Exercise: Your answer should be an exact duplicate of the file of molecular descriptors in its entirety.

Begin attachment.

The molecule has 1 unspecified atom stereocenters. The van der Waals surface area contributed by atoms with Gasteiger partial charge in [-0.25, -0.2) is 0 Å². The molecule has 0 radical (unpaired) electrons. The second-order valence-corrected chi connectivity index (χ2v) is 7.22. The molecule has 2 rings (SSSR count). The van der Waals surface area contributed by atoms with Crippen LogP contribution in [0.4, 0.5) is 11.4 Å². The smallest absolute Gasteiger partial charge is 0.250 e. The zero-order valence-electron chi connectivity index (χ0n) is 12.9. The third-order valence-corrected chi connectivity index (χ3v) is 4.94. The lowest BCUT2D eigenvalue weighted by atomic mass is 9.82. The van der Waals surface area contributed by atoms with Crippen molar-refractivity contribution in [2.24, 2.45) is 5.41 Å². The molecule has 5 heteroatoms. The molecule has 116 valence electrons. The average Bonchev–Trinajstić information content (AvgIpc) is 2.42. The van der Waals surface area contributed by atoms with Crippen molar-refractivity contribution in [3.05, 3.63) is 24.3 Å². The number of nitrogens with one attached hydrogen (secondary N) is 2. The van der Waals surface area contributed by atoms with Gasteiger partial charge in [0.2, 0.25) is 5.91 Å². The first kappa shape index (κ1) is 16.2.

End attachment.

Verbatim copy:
The molecule has 1 unspecified atom stereocenters. The van der Waals surface area contributed by atoms with Gasteiger partial charge in [-0.25, -0.2) is 0 Å². The molecule has 0 radical (unpaired) electrons. The second-order valence-corrected chi connectivity index (χ2v) is 7.22. The molecule has 2 rings (SSSR count). The van der Waals surface area contributed by atoms with Crippen LogP contribution in [0.4, 0.5) is 11.4 Å². The smallest absolute Gasteiger partial charge is 0.250 e. The zero-order valence-electron chi connectivity index (χ0n) is 12.9. The third-order valence-corrected chi connectivity index (χ3v) is 4.94. The lowest BCUT2D eigenvalue weighted by atomic mass is 9.82. The van der Waals surface area contributed by atoms with Crippen molar-refractivity contribution in [2.24, 2.45) is 5.41 Å². The molecule has 5 heteroatoms. The molecule has 116 valence electrons. The average Bonchev–Trinajstić information content (AvgIpc) is 2.42. The van der Waals surface area contributed by atoms with Crippen molar-refractivity contribution in [3.05, 3.63) is 24.3 Å². The number of nitrogens with one attached hydrogen (secondary N) is 2. The van der Waals surface area contributed by atoms with Gasteiger partial charge in [0.2, 0.25) is 5.91 Å². The first kappa shape index (κ1) is 16.2.